There was a decisive blow’ after the curtain-down of KCC’s ‘Train to Busan’
‘Ready to go to Busan? Absurd!
Professional basketball KCC ends its 22-year era in Jeonju and opens a new era in Busan. When ‘Busan KCC’ was approved at the Korea Basketball League (KBL) board of directors meeting on the 30th of last month, Jeonju City and local organizations are protesting against it.
There is no way the KCC team could not have anticipated this backlash. Nevertheless, there is a behind-the-scenes story behind the promotion of Train to Busan. As a result of Sports Chosun’s coverage of ‘KCC Train to Busan’, it was last April that strange trends began. At a meeting with Jeonju City officials, an influential figure suggested that KCC build a new gym. As a kind of ‘payment by donation’, the cost of building the gym was to be compensated by receiving a reduction in gym usage fees every year.
For the club, it was absurd to say ‘cover the construction costs’ after the promise to build a new stadium had been lagging for eight years, and after an internal review, it was an unacceptable proposal. Among professional basketball stadiums, Wonju Sports Complex, which opened most recently (2013), has a project cost of 50 billion won. Although the price was different from 10 years ago, the annual usage fee forgiveness was calculated based on 50 billion won, so it took 200 to 300 years to recover the principal amount of the project cost.
From this point on, KCC was deeply offended. It is said that he even thought, “Jeonju City has no intention of building a gym.” The final blow occurred in May and June. In May, Jeonju City and the Korea Baseball Organization (KBO) began full-fledged plans to build a baseball stadium on the Jangdong Sports Complex site, and held a groundbreaking ceremony for the construction of Jeonju Athletics Stadium and Baseball Stadium on June 27.
In this process, KCC’s ‘feeling of betrayal’ reached its peak as the specific plan for the gymnasium, which had been planned for eight years ago, was put on the back burner. Meanwhile, an ‘incident’ occurred that drove a wedge into the ‘decision to break up’, and that was the notification from Chonbuk National University and Jeonju City that ‘the Jeonju Indoor Gymnasium site must be vacated immediately after the 2024-2025 season for the Innovation Park development project.’
KCC, which had decided to relocate, did not initially have Busan in mind. We prioritized the metropolitan area and consulted with some local governments. However, KBL’s position had to be taken into consideration. If professional sports were to take advantage of the phenomenon of being concentrated in the metropolitan area, not only would other clubs not be happy about it, but KBL’s position could also be in trouble. In the end, the consideration of relocating to the metropolitan area was abandoned early, and the city of Busan expressed its intention in mid-August. In the meantime, Gunsan City hoped to attract a hometown city with good support conditions, but Busan City, which could attract more spectators and attract box office hits in order to grow the overall basketball game, was far superior in competitiveness.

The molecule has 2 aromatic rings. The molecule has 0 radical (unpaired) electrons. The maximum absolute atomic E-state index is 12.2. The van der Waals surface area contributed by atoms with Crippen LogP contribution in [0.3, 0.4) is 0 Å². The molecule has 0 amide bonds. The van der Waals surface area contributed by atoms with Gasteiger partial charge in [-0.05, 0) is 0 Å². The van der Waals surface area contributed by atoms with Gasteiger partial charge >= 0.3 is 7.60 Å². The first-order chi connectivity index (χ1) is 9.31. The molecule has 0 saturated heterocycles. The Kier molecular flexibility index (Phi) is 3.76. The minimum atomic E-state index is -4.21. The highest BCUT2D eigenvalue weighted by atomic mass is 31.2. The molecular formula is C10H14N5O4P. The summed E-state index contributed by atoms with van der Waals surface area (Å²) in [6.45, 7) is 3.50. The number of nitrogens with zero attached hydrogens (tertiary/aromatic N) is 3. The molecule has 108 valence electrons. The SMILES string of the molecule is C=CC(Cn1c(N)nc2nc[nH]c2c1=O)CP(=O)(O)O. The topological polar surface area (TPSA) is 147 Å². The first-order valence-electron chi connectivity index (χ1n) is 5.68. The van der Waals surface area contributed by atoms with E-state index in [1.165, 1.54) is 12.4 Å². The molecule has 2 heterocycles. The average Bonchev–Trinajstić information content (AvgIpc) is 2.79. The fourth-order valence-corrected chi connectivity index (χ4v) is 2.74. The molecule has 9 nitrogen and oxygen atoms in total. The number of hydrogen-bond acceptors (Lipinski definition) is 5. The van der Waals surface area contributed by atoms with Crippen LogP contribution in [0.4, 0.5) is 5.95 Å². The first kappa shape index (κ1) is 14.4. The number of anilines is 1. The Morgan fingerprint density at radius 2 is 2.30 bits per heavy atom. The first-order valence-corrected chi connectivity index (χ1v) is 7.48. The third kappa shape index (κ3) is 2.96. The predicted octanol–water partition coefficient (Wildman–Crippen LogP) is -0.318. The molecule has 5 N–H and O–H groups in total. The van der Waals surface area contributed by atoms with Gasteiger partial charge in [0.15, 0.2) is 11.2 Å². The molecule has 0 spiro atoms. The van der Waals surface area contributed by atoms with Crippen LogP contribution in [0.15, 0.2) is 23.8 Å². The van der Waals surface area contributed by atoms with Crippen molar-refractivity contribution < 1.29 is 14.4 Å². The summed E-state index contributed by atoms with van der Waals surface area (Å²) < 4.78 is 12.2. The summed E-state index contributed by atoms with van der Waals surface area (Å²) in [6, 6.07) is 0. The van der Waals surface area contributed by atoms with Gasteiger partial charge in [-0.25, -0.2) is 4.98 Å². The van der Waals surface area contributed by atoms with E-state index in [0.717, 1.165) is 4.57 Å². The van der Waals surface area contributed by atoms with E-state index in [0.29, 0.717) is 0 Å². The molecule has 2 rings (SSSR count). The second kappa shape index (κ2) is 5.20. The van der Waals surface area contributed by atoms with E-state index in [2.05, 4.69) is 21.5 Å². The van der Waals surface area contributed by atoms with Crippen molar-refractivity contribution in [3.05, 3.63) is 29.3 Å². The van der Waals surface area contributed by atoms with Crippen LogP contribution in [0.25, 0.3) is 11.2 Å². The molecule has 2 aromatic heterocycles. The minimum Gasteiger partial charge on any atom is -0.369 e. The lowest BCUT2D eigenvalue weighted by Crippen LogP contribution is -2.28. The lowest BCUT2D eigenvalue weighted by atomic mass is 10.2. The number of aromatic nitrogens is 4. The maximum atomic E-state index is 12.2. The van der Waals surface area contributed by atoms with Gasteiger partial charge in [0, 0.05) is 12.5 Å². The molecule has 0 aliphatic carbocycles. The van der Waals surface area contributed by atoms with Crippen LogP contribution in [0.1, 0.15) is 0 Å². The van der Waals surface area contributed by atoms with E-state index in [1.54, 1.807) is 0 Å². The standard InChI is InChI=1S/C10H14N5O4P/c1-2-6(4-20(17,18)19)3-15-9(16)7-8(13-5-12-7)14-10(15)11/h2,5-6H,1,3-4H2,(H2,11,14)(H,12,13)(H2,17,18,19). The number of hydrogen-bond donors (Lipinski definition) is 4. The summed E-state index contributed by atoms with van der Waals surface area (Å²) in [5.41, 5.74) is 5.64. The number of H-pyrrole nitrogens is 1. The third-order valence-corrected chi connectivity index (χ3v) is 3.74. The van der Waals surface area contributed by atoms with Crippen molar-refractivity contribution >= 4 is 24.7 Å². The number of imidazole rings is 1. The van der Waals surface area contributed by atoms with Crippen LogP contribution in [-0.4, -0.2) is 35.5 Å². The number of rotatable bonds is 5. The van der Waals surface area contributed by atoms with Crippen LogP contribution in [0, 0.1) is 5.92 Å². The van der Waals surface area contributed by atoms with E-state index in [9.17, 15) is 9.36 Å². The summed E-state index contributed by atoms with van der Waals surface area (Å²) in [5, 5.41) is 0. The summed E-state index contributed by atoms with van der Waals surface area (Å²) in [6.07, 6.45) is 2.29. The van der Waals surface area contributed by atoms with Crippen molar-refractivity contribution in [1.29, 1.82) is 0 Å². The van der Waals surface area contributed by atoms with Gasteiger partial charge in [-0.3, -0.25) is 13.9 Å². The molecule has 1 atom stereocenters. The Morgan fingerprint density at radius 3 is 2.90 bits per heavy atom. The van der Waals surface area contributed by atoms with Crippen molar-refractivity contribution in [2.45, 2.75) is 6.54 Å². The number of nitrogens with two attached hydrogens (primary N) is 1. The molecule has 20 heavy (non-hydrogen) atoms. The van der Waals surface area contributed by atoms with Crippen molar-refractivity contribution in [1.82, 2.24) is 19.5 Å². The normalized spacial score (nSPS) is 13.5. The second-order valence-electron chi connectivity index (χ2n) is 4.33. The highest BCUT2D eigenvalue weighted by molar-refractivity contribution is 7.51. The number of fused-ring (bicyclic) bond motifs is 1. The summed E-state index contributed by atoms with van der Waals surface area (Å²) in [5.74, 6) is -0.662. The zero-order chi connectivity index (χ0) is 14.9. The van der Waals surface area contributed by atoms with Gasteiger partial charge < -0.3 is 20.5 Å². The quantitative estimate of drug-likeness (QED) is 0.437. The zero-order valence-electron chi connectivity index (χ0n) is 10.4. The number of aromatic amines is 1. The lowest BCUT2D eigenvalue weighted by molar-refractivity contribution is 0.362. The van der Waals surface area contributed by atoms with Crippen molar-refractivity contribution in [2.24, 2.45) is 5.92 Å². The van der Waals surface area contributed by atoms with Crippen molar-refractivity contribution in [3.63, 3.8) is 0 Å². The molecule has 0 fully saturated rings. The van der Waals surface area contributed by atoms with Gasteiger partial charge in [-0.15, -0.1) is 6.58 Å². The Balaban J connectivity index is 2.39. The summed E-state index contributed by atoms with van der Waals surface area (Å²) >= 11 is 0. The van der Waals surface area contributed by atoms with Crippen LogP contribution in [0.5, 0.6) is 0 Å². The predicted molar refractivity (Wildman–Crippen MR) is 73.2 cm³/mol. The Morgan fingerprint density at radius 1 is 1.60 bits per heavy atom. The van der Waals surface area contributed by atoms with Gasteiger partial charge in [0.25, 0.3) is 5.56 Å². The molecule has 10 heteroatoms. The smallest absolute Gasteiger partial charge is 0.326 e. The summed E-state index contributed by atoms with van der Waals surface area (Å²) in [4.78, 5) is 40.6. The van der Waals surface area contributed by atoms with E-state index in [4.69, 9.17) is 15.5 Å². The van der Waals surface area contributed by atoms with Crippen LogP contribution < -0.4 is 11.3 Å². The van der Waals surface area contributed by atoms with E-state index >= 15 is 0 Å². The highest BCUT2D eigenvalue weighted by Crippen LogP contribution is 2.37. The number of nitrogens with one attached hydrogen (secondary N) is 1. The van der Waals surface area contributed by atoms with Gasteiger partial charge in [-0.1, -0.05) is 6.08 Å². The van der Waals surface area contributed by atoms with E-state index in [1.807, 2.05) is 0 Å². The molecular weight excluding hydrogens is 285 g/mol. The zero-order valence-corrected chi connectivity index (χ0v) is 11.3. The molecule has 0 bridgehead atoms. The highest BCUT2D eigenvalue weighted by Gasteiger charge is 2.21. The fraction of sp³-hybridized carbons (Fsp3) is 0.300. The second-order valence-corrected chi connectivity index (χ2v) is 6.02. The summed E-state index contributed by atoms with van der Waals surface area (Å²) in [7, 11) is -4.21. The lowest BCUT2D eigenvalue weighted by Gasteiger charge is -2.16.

Busan City greatly welcomed KCC’s proposal as the old Dayone (predecessor of Goyang Sono) had hoped to attract a new buyer when Sono was founded but had failed. For this reason, the consultation between KCC and Busan City went smoothly. Just before leaving for a business trip to China on August 23, KCC general manager Choi Hyeong-gil met with a high-ranking official of Busan City and received a promise of ‘full support’ before leaving after completing ‘Train to Busan’, and upon returning to Korea (28th) immediately applied for submission of the agenda to the KBL Board of Directors.
When news became known that KCC’s transfer of connections had been submitted to the board of directors, a high-ranking official from Jeonju City urgently visited Seoul and KBL and requested ‘to withhold approval of the agenda.’ However, since the approval of the board of directors is not determined by the KBL but by the resolution of the 10 clubs, Jeonju City’s response was a meaningless ‘backdoor’. Moreover, KCC’s heart had already left for Busan.
A KCC team official said, “We would like to repeatedly apologize to the Jeonju basketball fans. However, as some local civic groups claim, we did not decide in advance to relocate and promote it under an excuse.”